Neo-ConfucianismThe They appealed for the restoration and revival of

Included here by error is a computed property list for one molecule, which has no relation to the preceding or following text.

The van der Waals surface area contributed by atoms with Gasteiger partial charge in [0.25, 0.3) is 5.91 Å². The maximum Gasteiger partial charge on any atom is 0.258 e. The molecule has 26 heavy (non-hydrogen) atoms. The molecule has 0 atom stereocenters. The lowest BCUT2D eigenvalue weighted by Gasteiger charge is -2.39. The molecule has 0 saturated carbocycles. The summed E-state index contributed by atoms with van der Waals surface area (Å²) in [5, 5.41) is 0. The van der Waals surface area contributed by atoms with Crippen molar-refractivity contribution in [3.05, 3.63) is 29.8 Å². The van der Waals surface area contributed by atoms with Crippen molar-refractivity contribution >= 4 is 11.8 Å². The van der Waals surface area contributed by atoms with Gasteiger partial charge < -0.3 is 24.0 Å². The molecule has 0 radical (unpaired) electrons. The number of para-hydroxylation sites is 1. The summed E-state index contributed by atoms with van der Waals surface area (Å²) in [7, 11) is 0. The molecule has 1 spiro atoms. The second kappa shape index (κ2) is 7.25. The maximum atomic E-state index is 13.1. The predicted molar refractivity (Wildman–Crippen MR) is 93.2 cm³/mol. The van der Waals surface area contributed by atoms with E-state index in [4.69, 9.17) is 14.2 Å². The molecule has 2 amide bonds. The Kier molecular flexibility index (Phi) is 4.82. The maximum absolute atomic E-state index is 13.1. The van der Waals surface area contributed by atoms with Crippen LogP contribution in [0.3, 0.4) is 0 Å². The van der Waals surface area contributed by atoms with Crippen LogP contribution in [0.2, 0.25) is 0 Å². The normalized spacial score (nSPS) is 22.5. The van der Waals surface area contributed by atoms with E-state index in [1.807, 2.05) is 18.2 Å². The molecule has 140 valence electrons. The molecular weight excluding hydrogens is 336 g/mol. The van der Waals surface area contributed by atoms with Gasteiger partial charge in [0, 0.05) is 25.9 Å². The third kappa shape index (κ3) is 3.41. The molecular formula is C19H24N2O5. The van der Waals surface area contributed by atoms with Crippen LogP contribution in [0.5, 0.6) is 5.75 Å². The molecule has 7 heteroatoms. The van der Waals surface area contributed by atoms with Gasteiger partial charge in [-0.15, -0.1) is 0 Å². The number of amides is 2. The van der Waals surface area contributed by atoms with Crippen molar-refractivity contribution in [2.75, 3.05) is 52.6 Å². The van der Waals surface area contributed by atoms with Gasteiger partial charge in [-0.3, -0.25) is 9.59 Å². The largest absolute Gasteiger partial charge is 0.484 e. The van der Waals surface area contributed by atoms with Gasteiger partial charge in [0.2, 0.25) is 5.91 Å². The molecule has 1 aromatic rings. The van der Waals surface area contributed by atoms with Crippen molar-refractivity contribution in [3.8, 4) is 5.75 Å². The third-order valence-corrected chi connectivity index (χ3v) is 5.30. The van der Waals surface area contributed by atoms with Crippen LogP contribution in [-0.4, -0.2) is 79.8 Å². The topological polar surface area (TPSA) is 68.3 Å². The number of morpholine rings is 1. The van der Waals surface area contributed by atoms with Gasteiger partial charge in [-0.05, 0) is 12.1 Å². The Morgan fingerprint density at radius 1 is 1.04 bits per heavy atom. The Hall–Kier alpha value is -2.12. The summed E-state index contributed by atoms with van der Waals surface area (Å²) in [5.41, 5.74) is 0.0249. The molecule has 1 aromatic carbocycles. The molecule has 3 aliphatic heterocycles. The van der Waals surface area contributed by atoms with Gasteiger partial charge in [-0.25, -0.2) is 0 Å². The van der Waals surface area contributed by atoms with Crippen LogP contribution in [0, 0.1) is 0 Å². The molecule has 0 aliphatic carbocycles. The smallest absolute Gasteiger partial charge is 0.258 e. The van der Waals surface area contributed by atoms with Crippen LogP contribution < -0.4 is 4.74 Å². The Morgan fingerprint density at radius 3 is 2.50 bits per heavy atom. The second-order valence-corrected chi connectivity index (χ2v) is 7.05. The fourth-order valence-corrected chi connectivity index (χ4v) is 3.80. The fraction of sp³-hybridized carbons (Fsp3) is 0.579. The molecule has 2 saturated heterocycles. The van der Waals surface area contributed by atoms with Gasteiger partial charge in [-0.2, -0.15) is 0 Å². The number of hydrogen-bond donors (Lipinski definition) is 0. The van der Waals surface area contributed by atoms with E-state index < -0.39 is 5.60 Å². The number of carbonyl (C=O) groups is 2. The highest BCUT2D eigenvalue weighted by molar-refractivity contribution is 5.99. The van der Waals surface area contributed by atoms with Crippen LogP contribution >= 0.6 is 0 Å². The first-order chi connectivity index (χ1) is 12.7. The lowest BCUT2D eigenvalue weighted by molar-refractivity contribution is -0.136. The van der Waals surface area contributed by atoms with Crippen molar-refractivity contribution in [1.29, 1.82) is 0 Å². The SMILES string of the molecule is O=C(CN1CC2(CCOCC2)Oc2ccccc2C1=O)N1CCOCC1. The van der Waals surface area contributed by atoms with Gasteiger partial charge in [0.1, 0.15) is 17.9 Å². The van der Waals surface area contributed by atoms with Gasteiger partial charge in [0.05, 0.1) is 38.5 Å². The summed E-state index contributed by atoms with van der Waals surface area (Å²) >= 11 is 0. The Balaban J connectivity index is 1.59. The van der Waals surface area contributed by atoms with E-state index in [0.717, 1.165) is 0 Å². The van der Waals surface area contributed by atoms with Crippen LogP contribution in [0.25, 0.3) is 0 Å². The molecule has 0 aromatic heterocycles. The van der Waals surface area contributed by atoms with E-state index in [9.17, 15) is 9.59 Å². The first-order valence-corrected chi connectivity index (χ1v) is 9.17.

Neo-ConfucianismThe glorious Tang times of the Chinese history has witnessed the most flourishing and cosmopolitan developments, never seen anywhere around the world. Be it in the field of metaphysics or painting, calligraphy, clothes and poetry. Moreover it has also been marked as the Golden Age of Buddhist philosophy developments, while at the same time number of Confucian thinkers began to challenge the supremacy of Buddhism. They appealed for the restoration and revival of the Confucian Way. Some of the earliest Neo-Confucians were Han Yu (768-824), Li Ao (772-836) and Liu Zongyuan (773-819). With this, China witnessed the revival of Confucianism as “Neo-Confucianism” and later on spread to Korea and Japan as well.Neo-Confucianism (???? meaning lixue ??) primarily refers to the new Confucian movement that synthesized the traditional Confucian social and moral concerns with a new metaphysics and spirituality.  It is an ethical, moral and social Chinese philosophy with metaphysical components. Neo-Confucianism exhibits both humanistic and rationalistic approach with the elements of continuity and discontinuity. Neo-Confucians promoted a unified goal of humane flourishing by ethical self-reflection and cultivation. In other words, they aspired a spiritual ideal of sagehood achievable by methods of cultivation provided by Zhou Dunyi, the Cheng brothers and Zhang Zai. During the development of the philosophy, some fundamental challenges faced by Neo-Confucians were: need for a systematic and coherent cosmology to prove its central concept of human beings as moral, rational and fundamentally good; and to meet the challenge of the Buddhist doctrines of “impermanence”. In response, Neo-Confucians formulated a new doctrine of human nature, integrated with cosmic infrastructure of principle ie., “li” and material force ie., “qi”, along with a morally responsible and socially responsive “self”.During the Song times, Neo-Confucianism was also known as the Learning of the Sage(s) and the Way to Sagehood, later as the Learning of Human Nature, of Principle and of the Mind-and-Heart. Zhu Xi (1130-1200) followed Han Yu in depicting the Way and developed his own version of Succession to the Way (daotong), which eventually became the foundational base of Neo-Confucian movement.  He credited Zhou Dunyi (or Zhou Lianxi, 1017-1073) and the Cheng brothers- Cheng Hao (1032-1085) and Cheng Yi (1033-1107) for rediscovering the True Way after China submerged under Daoism and Buddhism, and also some key Song rulers as major contributors. Through universal schooling and a neoclassical curriculum, they aimed at education for all. Two major schools of Neo-Confucian thought were: first, the “orthodox” school of Zhu Xi, and second was that of Wang Yang-ming (1472-1529).Zhu Xi (1130-1200) – The most important doctrine developed by Zhu Xi of the Southern Song was the daoxue (Teaching of the Way) philosophy through the cosmological interaction of principle (li) and material force (qi). He also precisely defined other concepts such as Supreme Ultimate (taiji), human nature (xing), and the mind-and-heart (xin). Zhu Xi believed in human perfectibility which could be achieved through self cultivation by the method of “investigation of things” (gewu) as outlined in the Great Learning Ren is the essence of one’s humanity; it is through the virtue of humanness (ren) that one overcomes all selfishness and partiality. Zhu termed this as real or practical learning (shixue). His school of thought is identified as the Cheng-Zhu school. Zhou Dunyi (1017-1073) – Zhou’s most important contribution to the Neo-Confucian tradition was his “Explanation of the Diagram of the Supreme Polarity” (“Taijitu shuo”), which became the accepted foundation of Neo-Confucian cosmology. Another major work was Penetrating the Classic of Changes (Tongshu) which focuses on the sage as the model of humanity. He defines sagehood as authenticity or sincerity (cheng) outlined in the Mean. He is known as the “founding ancestor” of the Cheng-Zhu school.Zhang Zai (1020-1077) – Zhang Zai’s popular essay the “Western Inscription” (Ximing) was based on his conception of the unity of all things in their shared psycho-physical substance of material force (qi). On the other hand, Correcting Youthful Ignorance (Zhengmeng) regarded the universe and all phenomena as the productions of the primal life force emerging from the Supreme Ultimate or Polarity, so the task of human beings is to comprehend the processes of change and harmonize with them. Zhang Zai based his learning on the Classic of Changes and the Mean.The Cheng Brothers- Cheng Hao (1032-1085) and Cheng Yi (1033-1107) combined Zhang Zai’s concept of qi with the concept of li as the inner structure of things (like a genetic coding) and developed the creative life-principle (shengsheng) as expressed in the Changes. This principle in human beings was structured as human nature (xing), the moral nature (dexing) or Heavenly nature (tianxing), and the perfection of which was humaneness or humanity (ren). Investigation of the principles in things and introspection of principles in the mind were the two approaches combined, through which human fulfillment could be achieved.Rise of Neo-Confucianism in KoreaLate Goryeo PeriodNeo-Confucianism emerged in Korea during the late Goryeo period and played a central role in the political, spiritual and intellectual life of the Joseon dynasty, subsequently attaining the role of the state ideology. The school of Neo-Confucianism which began to bloom in the late Goryeo period was called Tohak, based on the orthodox Cheng-Zhu school that was highly critical of Buddhism. An Hyang (1243-1306) is believed to be the first to introduce Song’s Neo-Confucianism to Korea by bringing a copy of Zhu Xi’s Complete Works (Zhuzi quanshu) from his stay in the Yuan capital as a member of a Koryo embassy to the Mongol court during the reign of King Chungyol. An also promoted Confucian education by revitalizing the National Confucian Academy and propagated the ideas of Zhu Xi. To support state academies and purchase Neo-Confucian texts from China, he established a scholarship fund as well. In a while Neo-Confucianism spread quickly among the officialdom and became the major focus of the academic’s curriculum.Paek I-chong (1275-1325), considered as the first Korean to study the Cheng-Zhu learning in China is credited for mastering the philosophy in China itself during his stay with King Chungson, and helping to propagate it in Korea after his return from the Yuan capital. Yi Che-hyon and Pak Chung-hwa were some of the scholars to whom he had taught.Yi Saek (1328-1396) was appointed as the superintendent of the Capital District and supervisor of the sacrificial rites when the Royal Confucian Academy (Songgyungwan) was rebuilt in 1367. He revised the academic procedures and taught the students the Five Classics and the Four Books. Subsequently, Neo-Confucianism gained its momentum by attacking Buddhism and scholars-state officials supported the new philosophy in order to clean the corrupt and stagnated orthodox society left behind by Goryeo’s Buddhism.Joseon PeriodAfter the fall of the Goryeo dynasty, Joseon dynasty was established by Yi Song-gye as King Taejo (1335-1408). Considered to be against the Confucian order, Buddhism was restricted and the Cheng-Zhu school of Neo-Confucianism sorted methods to legitimize the authority of the new dynasty. Claiming the Mandate of Heaven, Yi Song-gye or King Taejo endorsed the new philosophy and eventually entitled it as the religion and ideology of the state, supported by the Neo-Confucian scholars-officials.Kwon Kun (1352-1409), regarded as one of the spiritual founders of Choson Korea laid out the basic concepts of Neo-Confucianism and enlightened their relevance in the socio-political life. He also emphasized the importance of Confucian learning for activating people’s moral nature by self-realization to attain proper human relationships between ruler and subject, father and son, elder and younger. His Introductory Diagrams on Learning (Ipaktosol) dealt with the relationship between man and heaven according to Neo-Confucianism. From his memorial (1401), he pointed out six matters: loyalty to King Taejo, administration of state affairs, treatment of officials, attendance at royal lectures, rewarding of loyalty, and performance of state rituals.Chong Tojon in his philosophical works outlined the Confucian point of view and turned against Buddhism, paying close attention to renewing and tightening the governmental structure on the path of Confucian order. In his Administrative Codes of Choson (Choson kyongguk chon), he drafted the constitutional outline of the new dynasty – emphasized the ruler’s position in the governing process; a strong standing for the prime minister (chongjae) whose major task was to assist the king at the head of the administration; and recognize the importance of the censorial agencies to keep a check on the king as well as to supervise the officialdom. His other major political works includes Historical Mirror for Managing the World and Saving the People (Kyongje mungam) and A Supplement to Kyonje munugam (Kyonje mungam pyolchip).With the literal impact of Chong Tojon and Kwon Kun’s writings, Neo-Confucianism was declared as the orthodox school of the Joseon dynasty, making it memorable in King Sejong’s royal edict of 1421.At the end of the dynasty’s first century, new school of Confucian literati emerged known as sarim, which stressed on the practical morality of Tohak as the standard of social ethic.  However, severe political conflict emerged between the Neo-Confucian literati (sarim) who advocated the thorough application of Confucian ideals, while the aristocrats in the central bureaucracy ie., the conservative fraction (Hungu) comprised of more practical-careerist students of Confucianism, which led to the literati purges (sahwa) of 1498, 1504, 1519 and 1545.Cho Kwangjo (1482-1519), the most prominent victim of the literati purge of 1519 became the recognized leader of an ideological and political restoration movement, centered on the embodiment of the Way (to) in government. His principle concerns were the cultivation of personal virtue as the mainspring of a ruler’s transforming influence (hwa). By the 16th century, Neo-Confucianism was at its peak of the golden age achieving significant philosophical development. Two major leading figures of the Korean Neo-Confucianism which emerged at this period were Yi Hwang or Toegye of Andong and Yi I or Yulgok of Seoul.Yi HwangYi Hwang (1501-1570), pen name Toegye, was born in a relatively modest yangban lineage in the village of Ongyeri, located near Andong. Some of his important writings include Essentials of Zhu Xi’s Correspondence, Record of Self-Reflection, and Comprehensive Record of Song, Yuan and Ming Neo-Confucianism. He is also credited for his special work in the controversial the Four Seven-Debate where he broke new ground in the metaphysically based psychological theory of the Cheng-Zhu school. In 1568, he submitted the Memorial on Six Points (Mujin yukcho so) to King Sonjo (1567-1608). The first two points include correct continuation of the royal line, close relations with the two dowager-regents, and guarding against slander. The third point talks about Sage Learning (songhak) as the basis of good rule, based upon the teachings of Zhu Xi in the Great Learning and the Mean. The fourth point clarifies the development of the Way (to) from antiquity to early Choson, warns against dissident teachings (Buddhism), and requests the young king to give the Way a permanent abode in Korea. The importance of trustworthy high officials and the censorial agencies are emphasized in the fifth point. The last point shows the close connection between recognizing the will of Heaven and the kingly way.Yi Hwang’s last work is the popular Ten Diagrams on Sage Learning which presents the essential framework of, and linkages among Neo-Confucian metaphysics, psychological theory, moral conduct and spiritual discipline. It precisely focuses on the central theme of Neo-Confucian teaching ie., Sage Learning as a theory of human nature and practice of self-cultivation. His theory of cultivation was based on the concept of awareness applying the Classic of Mind-and-Heart (xingjing) as the basic principle. Yi Hwang explains that there is no difference between a ruler and a common man, when it comes to learning and self-cultivation. The king needs a particular kind of knowledge to govern, but traditionally Confucians considered that the essential learning for all government is the cultivation of oneself as a full and proper human being, and this is what the Ten Diagrams addresses. He explicitly makes mindfulness (ky?ng ching) the central theme of the whole Ten Diagram, which is absolutely fundamental for both study and practice.Yi I Yi I (1536-1584) also known as Yulgok was a great statesman, theorist of government and a metaphysical thinker of rare perceptiveness and clarity. According to him, health and stability of the state solely rested on the peasantry, thus he emphasized on the strengthening of the peasant’s livelihood as the prime task. He forthrightly links the notion of principle creatively with the concept of self-actualization (cheng) of the mind-heart.Yi I with his friend Song Hon (1535-1598) further took part in the Four-Seven Debate as well, where Yi argued the question in terms of two sets of feelings: the purely good Four Beginnings, and the sometimes good and sometimes evil Seven Feelings. He instead referred to the “Dao Mind” and the “Human Mind” to normative and good inclinations versus those of a more dubious one.In his Memorial In Ten Thousand Words (1574) which he submitted to King Sonjo, he emphasized on flexibility in policy planning and legislation. It combines Neo-Confucian instruction on kingly rule and popular indoctrination with practical advice on economic, military and administrative matters. Yi I constantly believed that the basic program of internal cultivation and its application to politics lies in the foundation of all moral and political action as outlined in Zhu Xi’s commentary on the Great Learning. Debates: Neo-Confucianism vs. BuddhismParticularly in Korea, Buddhism reached its apex during the Goryeo dynasty, up to the extent of attaining the status of state religion. However under the patronage of the state, the Buddhist monasteries were richly endowed with tax-less land and monks increasingly got involved in the state politics. Due to monastic landholdings and tax-exemptions, Goryeo Buddhism was criticized for undermining the national economy. It was also charged with corruption in the governmental institutions which later became the dominant factor for the downfall of the Goryeo dynasty. Majority of the Neo-Confucians criticized Buddhism for its spiritual and institutional decay:-An early Confucian Choe Sung-ro (927-989) during the reign of King Songjong did warn the court against the dangers of Buddhism in his petition.Yi Saek (1328-1396) argued that although Buddha was a great “sage”, however one can’t neglect the fact that the Korean Buddhist monks corrupted the Goryeo society. Thus, it was necessary for the government to reform on the lines of Neo-Confucian ideals.Another critic Chong Mong-ju (1337-1392) taught his Confucian code of family ceremonies at Songgyungwan advocated by Chutzu and criticized the Buddhist monastic life. He argued that the Buddhist teachings were not natural as it neglects the distinction between man and woman, ignores the elements of parents and family (filial piety), and instead projected to live an alienated lifestyle abandoning one’s family. He also criticized the Buddhist 100-days mourning and instead encouraged to use the Confucian custom of a 3-years mourning for the death of parents.Kim Cha-su criticized Buddhist rituals for being “superstitious” and argued for the supervision by the state.Pak Cho (1367-1454) accused Buddhism as a religion that creates evil and distorts human nature. Also, Buddhist texts must be destroyed, and monks be subjected to military service. Another criticism against Buddhism was on the economical grounds. The Goryeo scholars-officials were dissatisfied with the political factionalism of Buddhist institutions and their control over slaves, financial monopolies and estates.The transitional period from the Goryeo to the Joseon dynasty in Korea witnessed the shift from sponsoring Buddhism to the confucianization of the state through the adoption of the new philosophy “Neo-Confucianism”, based on Zhu Xi’s writings. Gradually as Neo-Confucianism enjoyed the state patronage, Buddhism was continuously suppressed and even persecuted. The land owned by many Buddhist temples was taken away by the state, and many monks expelled from their monasteries. Their social ranks became no higher than those of the low classes like butchers, shamanistic sorcerers and prostitutes. As a whole, Buddhism was denounced as an anti-social and unorthodox religion. Jeong Do-jeon (1342-1398) focused on the comparisons of Buddhist and Confucian positions on issues of doctrine and practice, emphasizing to prove that the Buddhist doctrine was flawed. The primary objective of his criticisms was the Seon sect of Buddhism. His major work included the anti-Buddhist polemical work “Bulssi Japbyeon”, which criticized the Buddhist doctrine to be disconnected with each other and conveniently used for escaping responsibilities. Chong Tojon (1342-1398) was the first Korean Neo-Confucian to formulate a systematic philosophical criticism of Buddhist doctrine in his two essays: On Mind, Material Force and Principle (Simgii pyon) and Arguments Against the Buddha (Pulssi chappyon). In Simgii pyon, his main argument is that the Neo-Confucian learning of human nature (song/hsing) and principle (li/i) is more valuable in emphasizing the objective reality of learning, self-cultivation and socio-political orders. While in Pulssi chappyon, he defends Cheng-Zhu metaphysics and ethics by presenting Song’s Neo-Confucianism as the orthodox tradition of learning and self-cultivation. Kwon Kun (1352-1409) criticized Buddhism using Cheng-Zhu Neo-Confucian doctrines. He argued that Buddhism is “partial” whereas Neo-Confucianism is “correct”, and the Confucian virtue of filial piety is the greatest virtue to be cultivated. According to him, Neo-Confucianism is superior to Buddhism because its way of cultivation integrates both inner and outer life. Thus, emphasizing the unity of knowledge and action in learning and self-cultivation. These scholars believed that Neo-Confucian metaphysics, moral teachings, and political ideologies were an effective alternative to the morally and spiritually corrupted Buddhist tradition of the Goryeo dynasty. However, there were few eminent Buddhist monks who made efforts to defend Buddhism and reconcile their views with Confucianism.Kihwa (1376-1433) was an eminent Meditation master and one of the most prolific Buddhist writers, advocating the reconciliation among religions in the early Joseon dynasty. His Treatise on Manifesting Rightness (Hyonjong non) compares Buddhist principles and their functions with Confucianism. This text directly responded to every objections raised in Jeong Do-jeon’s  Bulssi Japbyeon, while his aim was to only point out the underlying unity of the three teachings (Buddhism, Confucianism, Taoism)and see them as a unifying principle.Kim Sisup (1435-1493) is infamous for syncretizing Buddhism and Confucianism. In On No-Thought (Musa), Kim comments on the Buddhist practices of his time, criticizing those idle practitioners who were insincere in their meditation while pretending to be transcendent. Rather he insisted on a syncretic approach to Buddhist practices within a secular life of Confucian perspective. Hyujong (1520-1604), generally regarded as the greatest monk of the Joseon dynasty studied the Confucian classics at the Royal Academy. He became a monk at the age of 19. In his Mirror of Three Religions (Samga kwigam), he attempted to show that the 3 religions: Confucianism, Taoism and Buddhism were not divergent in transmitting the truth and their ultimate messages are basically the same.ConclusionThe new off-shoot of the Confucian school ie., Neo-Confucianism, although began in China, spread widely covering the whole East Asia. This philosophy not only worked as a critic of Buddhism but also ultimately submerged into people’s lifestyle. In the recent decades, even though Christianity has increased its influence in Korea and Buddhism beginning to revive, Korean Neo-Confucianism is still alive and its principles are upheld strongly in today’s world as well. It has adapted well with the prevailing conditions of the modern society through a dynamic reforms in its structure and activities. Furthermore, it also promotes the world culture of industrial civilization as well as preserving the old customs.ReferencesLegge, James. The Four Books. Hong Kong: The International Publication Society.Barry, WM Theodore J. Sources of East Asian Tradition Vol 1. Columbia University Press. 2008Chung, Edward YJ. The Korean Neo-Confucianism of Yi Toegye and Yi Yulgok: A Reappraisal of the Four-Seven Thesis and Its Implications for Self-Cultivation. SUNY Press. 1995.Keum, Jang-tae. Confucianism and Korean Thoughts. Seoul: Jimoondang Publishing Company. 2000.Shim, Jae-ryong. Korean Buddhism: Tradition and Transformation. Seoul: Jimoondang Publishing Company. 1999.Lovins, Christopher L. The King’s Reason: Yi Song-gye and the Centralization of Power in early Choson. http://gsis.korea.ac.kr/wp-content/uploads/2015/04/9-1-4-Lovins.pdf”Neo-Confucian Philosophy”. Internet Encyclopedia of Philosophy.”Neo-Confucianism”. Wikipedia.